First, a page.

What tires to get?

I want to replace the tires on my Traveler and am looking for recommendations on replacement tires. I ride primarily on paved trails and road with occasional rides on gravel or crushed stone.





  • What do you have now? That'll help us tell you what you'd lose/gain with different tires.

    A good overall tire is Schwalbe's Marathon. Very tough flat-resistance without really slowing you down.

    If you like a cushy yet slower ride, look into Big Apples.

    - PaulNM 
  • edited September 2016
    I'm with PaulNM.  I had Schwalbe Marathons (40-406s) on my Rambler GT for 2,700 miles (in the year I had him) and had no problems.  They are good running with inflation to 95 pounds and showed very little wear.  With no suspension you're going to encounter bumps no matter what you use.  

    If you want to be less likely to have a puncture on the trail and have to repair it then run a tougher tire.  I'd rather have the lower rolling resistance, puncture resistance and longer wear along with some piece of mind.
  • I like the idea of flat- restistent tires and am not comcerned with a soft ride. Right now I have the tires that came on the trike but will have to look at them to let you know specifics. I have not had any issues with the current tires but want to upgrade.
  • I have the original tires and I too want to upgrade, but in the meantime I added Slime tire sealant to give myself a little peace of mind. I'm going to try and get the most I can out of these tires before I upgrade.
  • When I upgraded to 24" wheels, the lbs installed K-Rad 24 x 1.95 balloon tires.  I think they give a comfortable ride.  I don't expect to, nor do I want to ride fast.  These give a lot of comfort over bumpy roads.   Also, I have about 500 miles on them and see very little wear and I have never had a flat.

    I just noticed they are rated 40-65 PSI.  I usually had them at 40 but will try them at a higher PSI to see if that allows more speed.  But, with no suspension on these trikes, a little bounce in the tires is a good thing!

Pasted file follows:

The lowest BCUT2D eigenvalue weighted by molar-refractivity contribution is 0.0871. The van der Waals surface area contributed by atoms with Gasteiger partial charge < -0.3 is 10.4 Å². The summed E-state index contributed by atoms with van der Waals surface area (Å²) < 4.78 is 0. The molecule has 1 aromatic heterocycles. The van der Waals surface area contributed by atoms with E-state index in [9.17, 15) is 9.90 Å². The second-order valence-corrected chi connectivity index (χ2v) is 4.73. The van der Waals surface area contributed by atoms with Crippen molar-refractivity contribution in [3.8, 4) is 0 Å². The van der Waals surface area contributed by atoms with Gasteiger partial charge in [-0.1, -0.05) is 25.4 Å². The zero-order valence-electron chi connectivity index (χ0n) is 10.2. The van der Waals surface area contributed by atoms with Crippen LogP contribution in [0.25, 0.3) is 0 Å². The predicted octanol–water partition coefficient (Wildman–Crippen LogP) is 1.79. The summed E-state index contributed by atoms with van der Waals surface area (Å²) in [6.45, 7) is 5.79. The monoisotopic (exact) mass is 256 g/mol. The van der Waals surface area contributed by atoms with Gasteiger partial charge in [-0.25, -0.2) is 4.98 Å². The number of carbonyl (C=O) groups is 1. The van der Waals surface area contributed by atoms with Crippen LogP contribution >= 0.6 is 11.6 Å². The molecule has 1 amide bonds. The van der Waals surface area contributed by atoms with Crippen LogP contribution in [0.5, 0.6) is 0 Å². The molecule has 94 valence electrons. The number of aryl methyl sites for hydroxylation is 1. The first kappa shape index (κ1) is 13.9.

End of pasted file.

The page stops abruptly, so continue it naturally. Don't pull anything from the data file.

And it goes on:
• What's the width I should order for Marathons to put them on stock rims? 20" x ???
  • Schwalbe Marathons are 20 by 1.5.
  • Anyone have the Marathon GT?
  • The CST tires that came on the Rover are 20 x 1.75.  Aren't we supposed to keep the same width when replacing them with Schwalbe tires?
  • Nice link. I don't see any stats there on the 3 things I'm most interested in: rolling resistance, punture resistance and durability. :-(
  • Most of those tires are more expensive than Marathon's, too.

    - PaulNM
  • edited October 2016
    Go directly to the Schwalbe website.  They show all of their models with stats: rolling resistance, puncture resistance and durability. My Catrike 559 came with Schwalbe Racers and they showed serious wear at 400 miles plus their max inflation is 80 PSI.  I put 2,700 miles on my TT Rambler GT with Schwalbe Marathon 406s.  They showed very little wear.  Their max is 100 psi and I ran 95 psi. I just replaced the Racers!    \:D/

    I'm just about to walk across the street to Recumbent Cycle Con here in Cincinnati.  I won't come here in the future because traffic is h@##!  It will be my hajj (once in a lifetime). 8-}  I'll write about in my blog.